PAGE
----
print('RuntimeError at', nb_n)

    I found that 998 is the limit. This can be overwritten with the sys module. Note that there is probably something to do with a tail recursion optimization (the explanation of how is handled a tail call optimization is very good).

    In the real world, a list do the job better.


    Don't use reduce. Reduce is dangerous for readability. The government should launch a advertisement program against its usage.

    Use any and all instead. They are pretty, readable, powerful, and probably all you need.

    if all(friend.location is here for friend in my_friends):
        print('Lets start the game')
        while any(friend.hate(choosen_game) for friend in my_friends):
            print('Lets choose ANOTHER game')
            choosen_game = random.choice(games)


    Where can i put that ? And this that ? And that this that ?

    Link to my (probably) favorite stdlib module.

    Globally accessible collections are dict, set, frozenset, list and tuple. We need more, and follows my favorite parts of the collections module.


    Qu'importe le côté par où on s'aime, pourvu qu'on s'aime quand même

    The deque is basically a list where add and remove from one side or another reach O(1) complexity. In other words, unlike the list, if you add an object to the beginning of a deque, it will not move all cells in memory in order to get a free cell.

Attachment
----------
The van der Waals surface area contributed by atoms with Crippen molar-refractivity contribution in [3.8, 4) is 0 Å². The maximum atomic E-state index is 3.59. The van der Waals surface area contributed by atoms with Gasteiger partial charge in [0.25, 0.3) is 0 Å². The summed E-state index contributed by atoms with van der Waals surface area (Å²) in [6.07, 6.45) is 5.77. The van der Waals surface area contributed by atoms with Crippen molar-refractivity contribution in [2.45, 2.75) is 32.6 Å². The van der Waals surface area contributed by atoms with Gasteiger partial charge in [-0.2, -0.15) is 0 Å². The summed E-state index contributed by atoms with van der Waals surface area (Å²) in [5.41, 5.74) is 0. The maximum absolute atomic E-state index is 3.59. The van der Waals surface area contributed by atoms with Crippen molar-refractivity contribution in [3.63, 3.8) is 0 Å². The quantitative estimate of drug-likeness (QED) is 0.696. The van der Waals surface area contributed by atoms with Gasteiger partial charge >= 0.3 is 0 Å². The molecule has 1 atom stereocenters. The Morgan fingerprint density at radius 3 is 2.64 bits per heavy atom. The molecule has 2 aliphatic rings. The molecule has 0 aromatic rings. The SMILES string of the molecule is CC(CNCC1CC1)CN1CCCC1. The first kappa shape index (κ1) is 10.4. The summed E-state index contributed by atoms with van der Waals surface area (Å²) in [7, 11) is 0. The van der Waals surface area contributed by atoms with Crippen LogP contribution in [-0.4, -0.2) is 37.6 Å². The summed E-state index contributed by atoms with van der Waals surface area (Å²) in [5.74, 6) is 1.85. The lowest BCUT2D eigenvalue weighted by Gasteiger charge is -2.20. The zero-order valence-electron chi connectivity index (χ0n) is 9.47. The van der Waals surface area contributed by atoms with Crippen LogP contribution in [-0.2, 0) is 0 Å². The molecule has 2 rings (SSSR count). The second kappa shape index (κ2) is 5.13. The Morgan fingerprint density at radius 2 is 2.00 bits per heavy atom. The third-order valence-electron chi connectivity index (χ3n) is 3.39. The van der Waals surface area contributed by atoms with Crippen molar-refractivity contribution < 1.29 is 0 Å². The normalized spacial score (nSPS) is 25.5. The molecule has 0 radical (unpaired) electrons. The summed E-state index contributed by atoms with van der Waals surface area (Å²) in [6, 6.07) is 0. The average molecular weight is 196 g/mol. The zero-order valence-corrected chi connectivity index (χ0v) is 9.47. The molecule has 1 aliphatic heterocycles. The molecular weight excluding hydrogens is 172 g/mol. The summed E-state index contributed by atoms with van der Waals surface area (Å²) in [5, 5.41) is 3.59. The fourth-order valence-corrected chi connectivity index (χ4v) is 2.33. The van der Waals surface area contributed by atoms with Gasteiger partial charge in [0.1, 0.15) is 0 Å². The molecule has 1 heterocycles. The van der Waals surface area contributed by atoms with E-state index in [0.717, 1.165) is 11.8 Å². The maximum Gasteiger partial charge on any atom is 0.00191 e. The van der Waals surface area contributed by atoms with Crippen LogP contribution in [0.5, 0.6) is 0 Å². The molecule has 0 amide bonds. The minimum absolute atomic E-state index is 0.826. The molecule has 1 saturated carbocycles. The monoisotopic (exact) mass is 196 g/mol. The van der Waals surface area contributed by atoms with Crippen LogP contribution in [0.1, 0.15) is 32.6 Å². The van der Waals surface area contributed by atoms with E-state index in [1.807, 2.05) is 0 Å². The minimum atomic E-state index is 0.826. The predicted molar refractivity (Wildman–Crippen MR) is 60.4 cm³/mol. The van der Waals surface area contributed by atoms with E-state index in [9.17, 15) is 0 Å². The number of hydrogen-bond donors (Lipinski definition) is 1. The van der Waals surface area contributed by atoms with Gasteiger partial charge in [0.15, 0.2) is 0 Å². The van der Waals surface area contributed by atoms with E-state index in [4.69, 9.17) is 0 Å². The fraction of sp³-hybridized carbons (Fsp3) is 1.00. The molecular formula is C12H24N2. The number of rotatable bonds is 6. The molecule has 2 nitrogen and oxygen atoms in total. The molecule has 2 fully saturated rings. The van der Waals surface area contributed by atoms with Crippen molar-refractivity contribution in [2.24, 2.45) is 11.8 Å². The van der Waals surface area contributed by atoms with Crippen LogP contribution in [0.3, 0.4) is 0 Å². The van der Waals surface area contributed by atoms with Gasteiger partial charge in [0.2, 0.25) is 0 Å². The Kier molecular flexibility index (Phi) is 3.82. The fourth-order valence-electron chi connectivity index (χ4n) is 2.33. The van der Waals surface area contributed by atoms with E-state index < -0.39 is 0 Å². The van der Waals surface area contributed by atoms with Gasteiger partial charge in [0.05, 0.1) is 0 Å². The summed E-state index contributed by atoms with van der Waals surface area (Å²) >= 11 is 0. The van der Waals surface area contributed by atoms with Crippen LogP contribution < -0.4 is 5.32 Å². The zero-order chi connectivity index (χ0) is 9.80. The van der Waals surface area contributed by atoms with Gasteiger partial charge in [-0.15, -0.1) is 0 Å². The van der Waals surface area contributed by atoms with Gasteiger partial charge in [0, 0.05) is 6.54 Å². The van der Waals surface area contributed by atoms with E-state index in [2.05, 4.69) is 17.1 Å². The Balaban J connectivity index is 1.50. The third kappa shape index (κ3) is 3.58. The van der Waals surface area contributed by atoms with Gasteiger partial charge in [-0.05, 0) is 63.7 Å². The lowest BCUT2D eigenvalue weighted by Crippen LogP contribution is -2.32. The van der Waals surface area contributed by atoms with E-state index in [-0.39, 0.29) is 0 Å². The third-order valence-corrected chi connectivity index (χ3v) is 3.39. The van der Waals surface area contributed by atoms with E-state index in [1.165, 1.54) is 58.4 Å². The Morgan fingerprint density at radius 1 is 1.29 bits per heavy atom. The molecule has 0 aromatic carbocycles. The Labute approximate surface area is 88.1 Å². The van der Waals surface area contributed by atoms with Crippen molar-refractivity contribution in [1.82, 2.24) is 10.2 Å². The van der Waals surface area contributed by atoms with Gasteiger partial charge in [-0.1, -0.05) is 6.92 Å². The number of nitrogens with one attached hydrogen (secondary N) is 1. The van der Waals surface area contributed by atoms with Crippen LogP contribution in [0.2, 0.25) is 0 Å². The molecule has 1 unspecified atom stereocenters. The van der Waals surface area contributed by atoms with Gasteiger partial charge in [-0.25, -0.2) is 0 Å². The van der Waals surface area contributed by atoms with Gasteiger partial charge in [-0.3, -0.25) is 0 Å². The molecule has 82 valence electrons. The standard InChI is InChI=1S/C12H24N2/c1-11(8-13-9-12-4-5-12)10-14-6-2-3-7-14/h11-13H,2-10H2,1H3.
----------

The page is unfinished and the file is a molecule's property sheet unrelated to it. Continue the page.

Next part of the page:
The deque can then implements both fifo and filo containers, or a sliding window on a stream of data:

        def sliding(iterable, n):
            "Yield windows of n items over given iterable"
            # sliding('ABCD', 2) --> AB BC CD
            slide = collections.deque(itertools.islice(iterable, n-1), maxlen=n)
            for item in iterable:
                yield tuple(slide)

    It can also get you the N-th last elements in an iterable, as shown in itertools recipes:

        def tail(n, iterable):
            "Return an iterator over the last n items"
            # tail(3, 'ABCDEFG') --> E F G